To love or to be efficient -- that's the question
Gerald May writes,
A medical school professor I remember told his students that he found it more worthwhile to love his surgical instruments than to love his patients. "As soon as you start feeling your patients' pain," he said, "you start losing your skill." He was only trying to help.That story comes from the first chapter of May's book, The Awakened Heart. May has two main things to say in the chapter. First, human beings are created for love. May observes that people the world over hunger for love. He writes,
If you pause and look quietly inside, you may be able to sense something of your desire for love right now in this moment. Sometimes it is wonderful to touch this deep longing; it can seem expansive and joyful. At other times it can be painful, lonely, and even a little frightening. Whether it feels good or bad, its power and depth are awesome. (p. 2)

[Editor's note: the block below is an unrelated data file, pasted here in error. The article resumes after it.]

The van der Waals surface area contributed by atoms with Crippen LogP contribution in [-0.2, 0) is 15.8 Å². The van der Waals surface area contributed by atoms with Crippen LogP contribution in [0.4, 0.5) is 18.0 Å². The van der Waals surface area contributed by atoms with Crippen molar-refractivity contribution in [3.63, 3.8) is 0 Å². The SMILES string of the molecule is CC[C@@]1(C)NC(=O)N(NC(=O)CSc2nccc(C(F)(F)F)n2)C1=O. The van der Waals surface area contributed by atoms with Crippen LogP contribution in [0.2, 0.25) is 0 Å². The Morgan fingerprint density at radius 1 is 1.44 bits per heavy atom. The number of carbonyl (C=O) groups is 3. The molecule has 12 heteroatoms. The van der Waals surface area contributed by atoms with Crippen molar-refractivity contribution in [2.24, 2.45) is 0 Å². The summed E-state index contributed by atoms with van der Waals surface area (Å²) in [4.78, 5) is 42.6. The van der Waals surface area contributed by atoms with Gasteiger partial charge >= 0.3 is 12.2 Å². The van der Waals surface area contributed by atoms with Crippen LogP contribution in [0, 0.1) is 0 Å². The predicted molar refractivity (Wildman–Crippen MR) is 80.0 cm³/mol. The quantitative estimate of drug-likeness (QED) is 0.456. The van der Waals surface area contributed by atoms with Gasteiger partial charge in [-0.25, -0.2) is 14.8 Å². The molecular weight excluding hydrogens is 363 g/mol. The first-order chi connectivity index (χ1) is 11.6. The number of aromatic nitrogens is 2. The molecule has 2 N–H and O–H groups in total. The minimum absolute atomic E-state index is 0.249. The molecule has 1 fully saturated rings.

Second, we tend to make other things more important than love. May talks about how, as a young parent, he became too preoccupied with controlling his kids' lives so things would be just so.
What were my kids eating? Were they getting enough sleep? Would we be on time for the car pool? My concerns about efficiency began to eclipse the love they were meant to serve. (p. 4)
The Bible teaches that love is what being human is all about. But we become preoccupied with other desires and goals.
The medical professor was "only trying to help." Help with what? Making his students effective surgical technicians. Thus, a possible heart-to-heart connection between doctor and patient was eclipsed by a more expedient scalpel-to-flesh connection.
The question for you and me is, "What will this present moment be about -- giving and receiving love or making something just so?"